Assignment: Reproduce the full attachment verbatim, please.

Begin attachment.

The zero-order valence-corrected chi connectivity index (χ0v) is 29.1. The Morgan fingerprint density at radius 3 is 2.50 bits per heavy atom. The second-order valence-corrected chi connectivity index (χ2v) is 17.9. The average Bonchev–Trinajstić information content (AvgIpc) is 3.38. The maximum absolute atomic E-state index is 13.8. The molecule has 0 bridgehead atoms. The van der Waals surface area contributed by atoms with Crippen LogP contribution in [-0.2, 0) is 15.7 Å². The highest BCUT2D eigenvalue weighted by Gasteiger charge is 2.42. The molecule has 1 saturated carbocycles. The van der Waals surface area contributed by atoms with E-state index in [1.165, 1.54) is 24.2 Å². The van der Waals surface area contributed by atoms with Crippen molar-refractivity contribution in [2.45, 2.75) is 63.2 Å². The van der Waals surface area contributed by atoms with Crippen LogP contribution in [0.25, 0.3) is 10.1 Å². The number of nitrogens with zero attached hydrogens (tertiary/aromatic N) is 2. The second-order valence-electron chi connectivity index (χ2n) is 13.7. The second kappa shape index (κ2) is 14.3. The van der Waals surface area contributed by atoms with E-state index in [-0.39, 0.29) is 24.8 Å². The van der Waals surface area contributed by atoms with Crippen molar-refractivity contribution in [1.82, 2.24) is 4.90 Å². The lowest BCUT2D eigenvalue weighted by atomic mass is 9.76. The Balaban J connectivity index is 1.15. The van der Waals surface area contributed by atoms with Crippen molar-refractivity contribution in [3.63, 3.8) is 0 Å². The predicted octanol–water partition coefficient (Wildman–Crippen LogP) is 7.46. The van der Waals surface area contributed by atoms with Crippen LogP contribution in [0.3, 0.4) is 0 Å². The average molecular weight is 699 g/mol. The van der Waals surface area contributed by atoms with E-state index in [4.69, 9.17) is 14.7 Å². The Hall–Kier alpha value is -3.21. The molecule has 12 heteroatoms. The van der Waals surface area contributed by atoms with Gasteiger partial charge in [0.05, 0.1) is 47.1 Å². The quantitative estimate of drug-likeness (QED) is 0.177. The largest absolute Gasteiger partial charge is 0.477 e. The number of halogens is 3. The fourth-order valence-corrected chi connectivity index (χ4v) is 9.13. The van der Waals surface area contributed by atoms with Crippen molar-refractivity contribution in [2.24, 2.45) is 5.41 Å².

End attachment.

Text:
The zero-order valence-corrected chi connectivity index (χ0v) is 29.1. The Morgan fingerprint density at radius 3 is 2.50 bits per heavy atom. The second-order valence-corrected chi connectivity index (χ2v) is 17.9. The average Bonchev–Trinajstić information content (AvgIpc) is 3.38. The maximum absolute atomic E-state index is 13.8. The molecule has 0 bridgehead atoms. The van der Waals surface area contributed by atoms with Crippen LogP contribution in [-0.2, 0) is 15.7 Å². The highest BCUT2D eigenvalue weighted by Gasteiger charge is 2.42. The molecule has 1 saturated carbocycles. The van der Waals surface area contributed by atoms with E-state index in [1.165, 1.54) is 24.2 Å². The van der Waals surface area contributed by atoms with Crippen molar-refractivity contribution in [2.45, 2.75) is 63.2 Å². The van der Waals surface area contributed by atoms with Crippen LogP contribution in [0.25, 0.3) is 10.1 Å². The number of nitrogens with zero attached hydrogens (tertiary/aromatic N) is 2. The second-order valence-electron chi connectivity index (χ2n) is 13.7. The second kappa shape index (κ2) is 14.3. The van der Waals surface area contributed by atoms with E-state index in [-0.39, 0.29) is 24.8 Å². The van der Waals surface area contributed by atoms with Crippen molar-refractivity contribution in [1.82, 2.24) is 4.90 Å². The lowest BCUT2D eigenvalue weighted by atomic mass is 9.76. The Balaban J connectivity index is 1.15. The van der Waals surface area contributed by atoms with Crippen molar-refractivity contribution in [3.63, 3.8) is 0 Å². The predicted octanol–water partition coefficient (Wildman–Crippen LogP) is 7.46. The van der Waals surface area contributed by atoms with Crippen LogP contribution in [0.3, 0.4) is 0 Å². The average molecular weight is 699 g/mol. The van der Waals surface area contributed by atoms with E-state index in [4.69, 9.17) is 14.7 Å². The Hall–Kier alpha value is -3.21. The molecule has 12 heteroatoms. The van der Waals surface area contributed by atoms with Gasteiger partial charge in [0.05, 0.1) is 47.1 Å². The quantitative estimate of drug-likeness (QED) is 0.177. The largest absolute Gasteiger partial charge is 0.477 e. The number of halogens is 3. The fourth-order valence-corrected chi connectivity index (χ4v) is 9.13. The van der Waals surface area contributed by atoms with Crippen molar-refractivity contribution in [2.24, 2.45) is 5.41 Å².